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Quentin Tarantino names his favourite stoner comedies of all time

There has been a gradual increase in the socio-cultural acceptance of marijuana due to more awareness about the falsities of the anti-weed propaganda as well as the legalisation of marijuana in many places around the world. A major reason behind the popularisation of cannabis culture is undoubtedly the prevalence of stoner comedies in pop culture.

While many films involving marijuana usage were often marketed as anti-drug movies (including the famous 1936 film Reefer Madness), even those that preached against weed have been warmly accepted by future generations of stoners as hilarious self-parodies. With time, the genre kept garnering more attention and love.

Popular projects such as Pineapple Express and The Big Lebowski have become important parts of popular culture for various reasons. In fact, some fans of The Big Lebowski were so mesmerised by the stoner philosophy of the film’s central figure – The Dude – that they even started a religion based on him.

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As it turns out, Quentin Tarantino is also a fan of the genre and actually loves stoner comedies. Not only that, he even named multiple stoner comedies in a list of his favourite films of the 1990s and the 2000s. He placed these comedies alongside the likes of other iconic productions such as The Matrix and Fight Club.

In his own films, Tarantino formulated a unique aesthetic framework through which he contextualised drug use and substance abuse (most famously in Pulp Fiction). Paul Thomas Anderson’s Boogie Nights was on Tarantino’s list and while that film explores the horrors of cocaine, it was followed by a mention of Richard Linklater’s iconic stoner comedy.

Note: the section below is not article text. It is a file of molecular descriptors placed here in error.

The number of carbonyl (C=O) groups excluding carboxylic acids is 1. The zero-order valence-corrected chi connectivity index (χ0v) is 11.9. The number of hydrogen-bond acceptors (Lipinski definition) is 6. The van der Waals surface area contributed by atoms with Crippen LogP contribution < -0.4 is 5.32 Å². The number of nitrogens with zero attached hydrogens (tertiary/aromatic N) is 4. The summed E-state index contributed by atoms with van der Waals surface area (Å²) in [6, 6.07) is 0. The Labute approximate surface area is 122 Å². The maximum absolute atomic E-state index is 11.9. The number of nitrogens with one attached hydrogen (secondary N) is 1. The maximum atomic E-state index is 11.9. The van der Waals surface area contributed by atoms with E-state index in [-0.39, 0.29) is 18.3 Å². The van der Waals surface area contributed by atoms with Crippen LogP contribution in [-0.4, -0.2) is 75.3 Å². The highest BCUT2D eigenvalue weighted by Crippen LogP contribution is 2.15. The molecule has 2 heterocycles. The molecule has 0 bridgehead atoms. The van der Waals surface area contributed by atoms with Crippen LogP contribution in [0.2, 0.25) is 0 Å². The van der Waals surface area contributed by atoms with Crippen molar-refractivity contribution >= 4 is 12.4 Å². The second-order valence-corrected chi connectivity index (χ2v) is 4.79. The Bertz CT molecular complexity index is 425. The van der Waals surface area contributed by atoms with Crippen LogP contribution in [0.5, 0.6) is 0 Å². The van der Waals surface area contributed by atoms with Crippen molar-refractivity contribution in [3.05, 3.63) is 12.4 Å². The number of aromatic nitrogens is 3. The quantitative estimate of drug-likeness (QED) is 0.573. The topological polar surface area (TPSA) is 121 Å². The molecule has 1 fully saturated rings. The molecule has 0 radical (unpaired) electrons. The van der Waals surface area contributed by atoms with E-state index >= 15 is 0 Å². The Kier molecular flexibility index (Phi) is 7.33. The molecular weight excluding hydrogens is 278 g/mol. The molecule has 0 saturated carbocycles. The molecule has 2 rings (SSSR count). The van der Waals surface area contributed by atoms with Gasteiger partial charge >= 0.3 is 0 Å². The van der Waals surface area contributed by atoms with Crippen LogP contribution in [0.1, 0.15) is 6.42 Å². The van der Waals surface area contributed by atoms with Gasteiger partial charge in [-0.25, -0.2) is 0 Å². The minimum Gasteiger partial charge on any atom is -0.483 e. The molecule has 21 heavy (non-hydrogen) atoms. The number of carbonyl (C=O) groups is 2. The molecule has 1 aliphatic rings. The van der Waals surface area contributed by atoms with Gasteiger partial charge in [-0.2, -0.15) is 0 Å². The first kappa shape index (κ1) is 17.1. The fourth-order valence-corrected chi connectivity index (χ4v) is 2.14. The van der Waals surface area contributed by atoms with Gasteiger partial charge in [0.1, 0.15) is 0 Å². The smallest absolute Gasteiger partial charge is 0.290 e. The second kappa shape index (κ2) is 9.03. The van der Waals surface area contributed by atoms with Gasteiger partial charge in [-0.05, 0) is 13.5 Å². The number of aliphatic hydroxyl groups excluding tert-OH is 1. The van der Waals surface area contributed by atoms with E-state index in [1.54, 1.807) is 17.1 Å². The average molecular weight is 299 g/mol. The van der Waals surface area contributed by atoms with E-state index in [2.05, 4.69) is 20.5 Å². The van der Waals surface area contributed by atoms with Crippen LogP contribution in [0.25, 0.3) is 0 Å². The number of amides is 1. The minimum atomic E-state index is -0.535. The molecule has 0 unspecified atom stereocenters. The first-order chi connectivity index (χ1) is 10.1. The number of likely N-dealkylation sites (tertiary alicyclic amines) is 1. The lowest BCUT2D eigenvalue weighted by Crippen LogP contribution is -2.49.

Titled Dazed and Confused, Linklater’s 1993 masterpiece is an essential coming-of-age classic which is a manifestation of the iconic slacker philosophy that is evident in many of Linklater’s works. An indispensable cult gem, the film follows the unbridled hedonism of the last days of school.

Although it is cited as one of the greatest high school movies ever made, Linklater had other intentions when he set out to make Dazed and Confused. The film is a nostalgic experience for many viewers but the filmmaker did not want it to be that way, intending to make a realistic exploration of the ennui embedded within the teenage condition.

Commenting on the cultural phenomenon that Dazed and Confused sparked, Linklater explained the paradox of indulging in a commentary against something: “I thought the 1970s sucked. Dazed was supposed to be an anti-nostalgic movie. But it’s like trying to make an anti-war movie – just by depicting it, you make it look fun.”

Tarantino also included the 1995 film Friday as one of his favourite stoner comedies of all time. Co-writers Ice Cube and DJ Pooh came up with this comedy classic because they were extremely frustrated with the popular depiction of Black neighbourhoods in American films which were characterised by violence and crime.

The ’90s was probably the most important decade in Tarantino’s career and he considered Friday to be among his top preferences from the decade. Alongside other classics such as The Matrix and Fight Club, Tarantino expressed his admiration for this essential stoner comedy and claimed that it was one of the greatest works from the ’90s.

While elaborating on the legacy of the film, director F. Gary Gray said: “I think it’s because no matter where you’re from, you can identify with those characters. Everyone can identify with the bully, the neighbourhood beauty that you had a crush on, and the trouble-making friend. It’s the same as Leave it to Beaver, if you look at what is familiar.”

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